In August 2019 Sandra Battaglini and Adam Growe had a teleconference with The office of the Minister of Canadian Heritage (to discuss funding for comedy, the CMF, Canada Arts Presentation Fund, and CANCOM*)


In August 2019 CASC was invited to participate in a nationwide Working Group teleconference lead by the Canada Media Fund (CMF), with screen sector stakeholders across the country. It was designed to discuss the CMF’s first-ever Early Stage Development Program. Adam Growe joined the call, and shared the feedback shared by CASC members about their experience applying for the fund.


In September 2019, CASC submitted a comment as an intervenor on a broadcasting license renewal for Super Channel. The CRTC asked for interveners to comment as Super Channel was being examined for being non-compliant with their condition of license. CASC expressed opposition to Super Channel’s request to reduce their Canadian programming expenditure requirements, the elimination of their requirement for Canadian script and concept development, and supported the CRTC’s response and concerns about Super Channel’s future payment of shortfalls in the funding requirements they had previously failed to satisfy. CLICK HERE TO READ


From July 2019 to October 2019 a CASC subcommittee met with various possible insurance providers, including The Actra Fraternal Benefits Society (AFBS). Lead by Scott Faulconbridge, this committee recommended a strategic alliance with AFBS and the Board approved their Arts & Entertainment Plan, which will roll out asap. 

This alliance with AFBS, including additional support from ACTRA, will also provide access to a brand new national service called the Haven Hotline. The hotline will be an invaluable resource to CASC as it would be a way for our members to report harassment/violence in the workplace and have resources and support from external experts.

We are exploring an opportunity to make the new Haven Hotline a resource for CASC Members with their membership dues.


In October 2019, CASC posted a Federal Election Platform Statement encouraging members to give attention to candidates and parties who were campaigning to improve arts funding, improve export activities for artists, strengthen the creation of original Canadian content, and promote the talents of Canadian artists. READ HERE 


CASC had conversations with Just for Laughs about our #PayComedians campaign in the Spring of 2019. For JFL42 in Toronto, Just For Laughs committed to ensuring all artists are paid for performances that are part of the festival. In addition, for producers who have shows within the festival who are booking the talent themselves, JFL clearly articulated their expectations that all artists are paid and that it is a priority for the festival. However, this does not mean comedians were paid fairly. In fact, several comedians were paid which amounts to an honorarium which was not commensurate to the venue or ticket price. #Paycomedians means paying comedians fairly and justly and this is something we will continue to lobby for on behalf of comedians.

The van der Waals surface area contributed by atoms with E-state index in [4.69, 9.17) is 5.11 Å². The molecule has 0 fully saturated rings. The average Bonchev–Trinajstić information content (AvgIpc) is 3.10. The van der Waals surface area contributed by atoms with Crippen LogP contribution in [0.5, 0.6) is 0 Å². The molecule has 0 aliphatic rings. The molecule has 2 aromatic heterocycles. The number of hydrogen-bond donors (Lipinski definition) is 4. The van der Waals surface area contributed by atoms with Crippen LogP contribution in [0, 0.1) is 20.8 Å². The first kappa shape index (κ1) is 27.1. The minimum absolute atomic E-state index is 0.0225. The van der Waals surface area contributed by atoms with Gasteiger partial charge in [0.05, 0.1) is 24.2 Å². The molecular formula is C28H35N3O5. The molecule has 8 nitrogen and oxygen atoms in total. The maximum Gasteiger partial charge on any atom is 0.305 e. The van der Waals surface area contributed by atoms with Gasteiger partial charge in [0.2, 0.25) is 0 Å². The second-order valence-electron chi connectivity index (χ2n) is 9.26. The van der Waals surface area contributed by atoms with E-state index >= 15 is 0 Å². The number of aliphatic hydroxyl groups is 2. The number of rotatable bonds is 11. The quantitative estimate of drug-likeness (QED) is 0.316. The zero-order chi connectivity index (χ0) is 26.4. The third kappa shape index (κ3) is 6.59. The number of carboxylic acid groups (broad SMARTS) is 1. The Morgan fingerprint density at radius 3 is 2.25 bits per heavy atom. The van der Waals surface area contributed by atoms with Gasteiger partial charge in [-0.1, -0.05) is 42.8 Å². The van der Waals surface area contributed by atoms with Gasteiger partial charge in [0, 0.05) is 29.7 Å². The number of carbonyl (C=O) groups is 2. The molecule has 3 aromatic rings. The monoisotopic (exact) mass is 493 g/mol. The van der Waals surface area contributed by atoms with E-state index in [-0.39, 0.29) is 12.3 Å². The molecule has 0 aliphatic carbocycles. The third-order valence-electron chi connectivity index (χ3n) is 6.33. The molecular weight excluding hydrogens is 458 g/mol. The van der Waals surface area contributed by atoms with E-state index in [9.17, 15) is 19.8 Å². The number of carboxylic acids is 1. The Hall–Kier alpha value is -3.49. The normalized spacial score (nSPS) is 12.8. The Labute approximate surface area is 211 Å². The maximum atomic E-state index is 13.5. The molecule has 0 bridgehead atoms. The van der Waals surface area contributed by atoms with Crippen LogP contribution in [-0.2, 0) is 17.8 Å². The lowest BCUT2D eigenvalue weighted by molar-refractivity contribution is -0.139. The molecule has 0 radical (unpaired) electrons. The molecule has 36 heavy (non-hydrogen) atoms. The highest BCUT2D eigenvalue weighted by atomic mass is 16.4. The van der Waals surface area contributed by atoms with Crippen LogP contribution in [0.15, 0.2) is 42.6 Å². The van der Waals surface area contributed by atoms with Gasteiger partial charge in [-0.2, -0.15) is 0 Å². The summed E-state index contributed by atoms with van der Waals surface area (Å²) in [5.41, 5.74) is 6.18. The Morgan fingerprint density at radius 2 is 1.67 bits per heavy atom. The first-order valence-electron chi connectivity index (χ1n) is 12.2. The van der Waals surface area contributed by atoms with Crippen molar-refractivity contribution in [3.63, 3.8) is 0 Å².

For the Montreal festival, Just For Laughs communicated to ensure all artists are treated fairly and respectfully, but they will need more time to do a full assessment of all artist booking procedures in the future. For this year’s festival in Montreal, several comedians were not paid for their performances at the newly launched New Faces Canada. Additionally, the exclusion of Canadian comedians at all other New Faces Showcases diminishes the impact of the incredible pool of talent in our country. The ghettoization of Canadian comedians at our festivals that receive major government subsidies is no longer acceptable to us and we would like to see this practice end.  We fail to understand why there are no Canadians at New Faces, New Faces Unrepped, New Faces Characters and New Faces Creators. This is of critical importance that Canadians are represented at all showcases and we urge the Festival to reconsider their booking formula.

FYI: CASC also proposed a celebration of Canadian comedy legends in the hotel main lobby space during the Montreal Fest. Just for Laughs responded positively, but there was not enough time or resources for CASC to make it happen at the 2019 event.

In October 2019, CASC launched #PayComedians in a social media campaign to bring attention to labour and employment issues for Canadian comedians. https://canadianstandup.ca/paycomedians/


In October 2019 CASC and The Foundation for Canadian Comedy (CANCOM)* submitted an application to Ontario Creates’ Business Intelligence Program to fund a study: Profile and Value Chain Analysis of Ontario’s Comedy Content Creators. If approved, the consulting firm Nordicity will work with CASC and CANCOM to deliver this first-ever analysis of the importance of Ontario comedians in the screen sector; the challenges faced by Canadian comedians; and how to keep Ontarians living and working in the comedy industry in Canada. The lens is on Ontario, but this project will provide valuable insights for the comedy industry across the country. The first two industry stakeholders to provide support to CASC and CANCOM for the study were ACTRA Toronto and Just for Laughs. Since then, Project 10, BUCK Productions and Frantic Films have also come on board with support.